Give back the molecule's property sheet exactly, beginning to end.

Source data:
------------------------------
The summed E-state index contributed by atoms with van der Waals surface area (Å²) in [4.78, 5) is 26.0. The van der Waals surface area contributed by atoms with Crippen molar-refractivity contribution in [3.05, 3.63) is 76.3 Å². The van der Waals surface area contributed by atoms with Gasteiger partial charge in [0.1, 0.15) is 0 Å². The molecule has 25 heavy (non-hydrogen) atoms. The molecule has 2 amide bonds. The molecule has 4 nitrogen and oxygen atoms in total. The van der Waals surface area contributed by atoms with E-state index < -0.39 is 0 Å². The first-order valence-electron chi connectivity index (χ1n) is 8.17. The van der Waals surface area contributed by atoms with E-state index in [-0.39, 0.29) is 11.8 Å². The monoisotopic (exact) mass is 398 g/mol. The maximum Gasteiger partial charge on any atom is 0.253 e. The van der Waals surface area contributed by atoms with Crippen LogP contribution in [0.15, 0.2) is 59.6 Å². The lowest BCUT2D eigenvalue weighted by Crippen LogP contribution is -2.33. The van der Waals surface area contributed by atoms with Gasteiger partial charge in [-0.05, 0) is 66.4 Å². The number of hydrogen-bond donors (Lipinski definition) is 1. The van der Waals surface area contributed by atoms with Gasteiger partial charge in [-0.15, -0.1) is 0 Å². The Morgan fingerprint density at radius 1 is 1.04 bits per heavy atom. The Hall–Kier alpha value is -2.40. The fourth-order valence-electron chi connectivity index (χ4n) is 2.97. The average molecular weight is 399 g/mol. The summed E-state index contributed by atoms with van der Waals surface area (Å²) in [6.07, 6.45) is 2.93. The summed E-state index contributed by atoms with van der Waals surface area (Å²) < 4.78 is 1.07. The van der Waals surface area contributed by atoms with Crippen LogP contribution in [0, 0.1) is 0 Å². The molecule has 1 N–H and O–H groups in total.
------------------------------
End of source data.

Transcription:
The summed E-state index contributed by atoms with van der Waals surface area (Å²) in [4.78, 5) is 26.0. The van der Waals surface area contributed by atoms with Crippen molar-refractivity contribution in [3.05, 3.63) is 76.3 Å². The van der Waals surface area contributed by atoms with Gasteiger partial charge in [0.1, 0.15) is 0 Å². The molecule has 25 heavy (non-hydrogen) atoms. The molecule has 2 amide bonds. The molecule has 4 nitrogen and oxygen atoms in total. The van der Waals surface area contributed by atoms with E-state index < -0.39 is 0 Å². The first-order valence-electron chi connectivity index (χ1n) is 8.17. The van der Waals surface area contributed by atoms with E-state index in [-0.39, 0.29) is 11.8 Å². The monoisotopic (exact) mass is 398 g/mol. The maximum Gasteiger partial charge on any atom is 0.253 e. The van der Waals surface area contributed by atoms with Crippen LogP contribution in [0.15, 0.2) is 59.6 Å². The lowest BCUT2D eigenvalue weighted by Crippen LogP contribution is -2.33. The van der Waals surface area contributed by atoms with Gasteiger partial charge in [-0.05, 0) is 66.4 Å². The number of hydrogen-bond donors (Lipinski definition) is 1. The van der Waals surface area contributed by atoms with Gasteiger partial charge in [-0.15, -0.1) is 0 Å². The Morgan fingerprint density at radius 1 is 1.04 bits per heavy atom. The Hall–Kier alpha value is -2.40. The fourth-order valence-electron chi connectivity index (χ4n) is 2.97. The average molecular weight is 399 g/mol. The summed E-state index contributed by atoms with van der Waals surface area (Å²) in [6.07, 6.45) is 2.93. The summed E-state index contributed by atoms with van der Waals surface area (Å²) < 4.78 is 1.07. The van der Waals surface area contributed by atoms with Crippen LogP contribution in [0, 0.1) is 0 Å². The molecule has 1 N–H and O–H groups in total.